A plurality of positioning cables 76 may be used to align the camera and light assembly 12 in relation to the concentrator 20. The positioning cables 76 may be attached to the camera and light assembly 12 at one end and to the frame structure 26 at the other end. Each of the positioning cables 76 may include an adjustment device for adjusting the length of the positioning cable 76 and thus moving the camera and light assembly 12 until the camera 32 is centered and identifies the laser beam through the cylindrical bore 70 in the alignment fixture 18. The positioning cables 76 may be attached to the concentrator frame structure 26 at spaced apart locations to allow positioning in both the vertical and horizontal directions. The adjustment device may be a turnbuckle, a tightening bolt with a through hole, a cinching device, or any other method as is known in the art.
Referring now to FIG. 5, a diagram of an embodiment of the alignment system 10 is shown with the camera 32, the light panel 30 and plurality of light sources 36 in electrical connection with the camera and light controller 38 which is in connection with the operator controller 16 and the monitor 66 through cables 52. The cables 52 may include fiber optic, as well as electrical wiring lines. However, the cable 52 may also include coaxial cables. The plurality of light sources 36 are shown emitting a light which is reflected from the reflective surface of the facet 24 and onto the lens 34 of camera 32.
In a method of the present invention, facets 24 on a dish concentrator 20 may be precisely aligned using an apparatus, such as the apparatus described in this specification. The method may include first removing any extraneous components from the concentrator 20. These components, such as the receiver or the engine, are removed to enable a full view of the inner facets 24 by the camera. A weight may be used to replace the mass of the removed components and to mimic actual concentrator 20 conditions. This way, the gravity moment on the concentrator 20 and associated bending will be equivalent.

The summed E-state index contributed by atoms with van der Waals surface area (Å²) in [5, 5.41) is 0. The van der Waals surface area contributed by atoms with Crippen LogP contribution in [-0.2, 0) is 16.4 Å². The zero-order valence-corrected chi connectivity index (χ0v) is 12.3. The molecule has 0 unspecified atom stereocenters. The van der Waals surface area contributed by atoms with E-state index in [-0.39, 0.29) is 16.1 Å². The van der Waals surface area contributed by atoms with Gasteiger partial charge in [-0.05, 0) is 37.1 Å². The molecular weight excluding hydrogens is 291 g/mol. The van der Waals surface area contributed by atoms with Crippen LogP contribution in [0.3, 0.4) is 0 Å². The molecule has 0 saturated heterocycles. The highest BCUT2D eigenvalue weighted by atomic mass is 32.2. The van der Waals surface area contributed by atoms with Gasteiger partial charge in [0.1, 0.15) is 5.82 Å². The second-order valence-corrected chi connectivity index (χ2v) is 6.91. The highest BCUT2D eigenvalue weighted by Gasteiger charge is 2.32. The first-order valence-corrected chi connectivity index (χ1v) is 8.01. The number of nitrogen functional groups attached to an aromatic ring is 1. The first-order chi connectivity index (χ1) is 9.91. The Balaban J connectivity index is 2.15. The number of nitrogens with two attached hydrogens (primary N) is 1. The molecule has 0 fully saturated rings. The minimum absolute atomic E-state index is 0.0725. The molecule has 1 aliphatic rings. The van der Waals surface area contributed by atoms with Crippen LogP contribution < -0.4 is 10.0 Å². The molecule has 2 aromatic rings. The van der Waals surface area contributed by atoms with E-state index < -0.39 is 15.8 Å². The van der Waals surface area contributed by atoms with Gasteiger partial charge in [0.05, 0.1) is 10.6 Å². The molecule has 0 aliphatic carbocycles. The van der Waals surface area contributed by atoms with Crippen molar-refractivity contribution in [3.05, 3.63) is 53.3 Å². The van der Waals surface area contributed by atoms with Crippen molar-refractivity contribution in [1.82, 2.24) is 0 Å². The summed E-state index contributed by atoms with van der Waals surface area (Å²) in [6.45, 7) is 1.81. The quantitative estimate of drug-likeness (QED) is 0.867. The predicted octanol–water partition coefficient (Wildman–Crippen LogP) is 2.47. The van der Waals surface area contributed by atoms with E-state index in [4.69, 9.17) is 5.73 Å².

The support member 72 and alignment fixture 18 may be attached or otherwise supported relative to the frame structure 26. The support member 72 may be attached to the frame structure 26 where the receiver is attached. However, a remote support member 72 may be used to support the equipment relative to the concentrator 20 without requiring attachment to the frame structure 26. The alignment fixture 18 may preferably be attached such that the cylindrical central bore 70 is generally coaxial with the concentrator centerline 68. Attachment may be made through clamps, bolts, screws, straps, or any other method of attaching equipment to a frame structure.
The alignment device 14 is supported relative to the concentrator 20 such that the laser 62 is generally at the same height as the concentrator centerline 39. The alignment device 14 may be mounted on the frame structure 26 or elsewhere as previously described. An initial adjustment is performed to align the laser beam such that it passes through the cylindrical bore 70 in the alignment fixture 18 and into the lens 34.
The concentrator 20 may be positioned at an elevation angle (rotated downward) such that the support member 72 is extended or extends to the ground. The camera and light assembly 12 may be assembled and attached to the end of the support member 72 that is resting on the ground. The positioning cables 76 may be attached to the concentrator 20 at one end and the support member 72 or camera and light assembly 12 at the other end. The positioning cables 76 may then be adjusted to further support and fixedly position the camera and light assembly 12 relative to the facets 24.
The operator controller 16 is electrically connected to the camera and light assembly 12 using cables 52. This connection includes connections with the camera and light controller 38, the light switcher 54 and the monitor 66. The alignment system 10 may then be powered up and the operation of each component checked.
The elevation and orientation of the reflective surface 22 of the concentrator 20 may preferably be adjusted to re-orient the facets 24 so they are aligned with an expected maximum energy generation or of maximum radiation incidence.
Light images received by the camera 32 are displayed on the monitor 66. The positioning cables 76 may be readjusted until the emitted laser beam is positioned in the center or other desired location in the camera 32.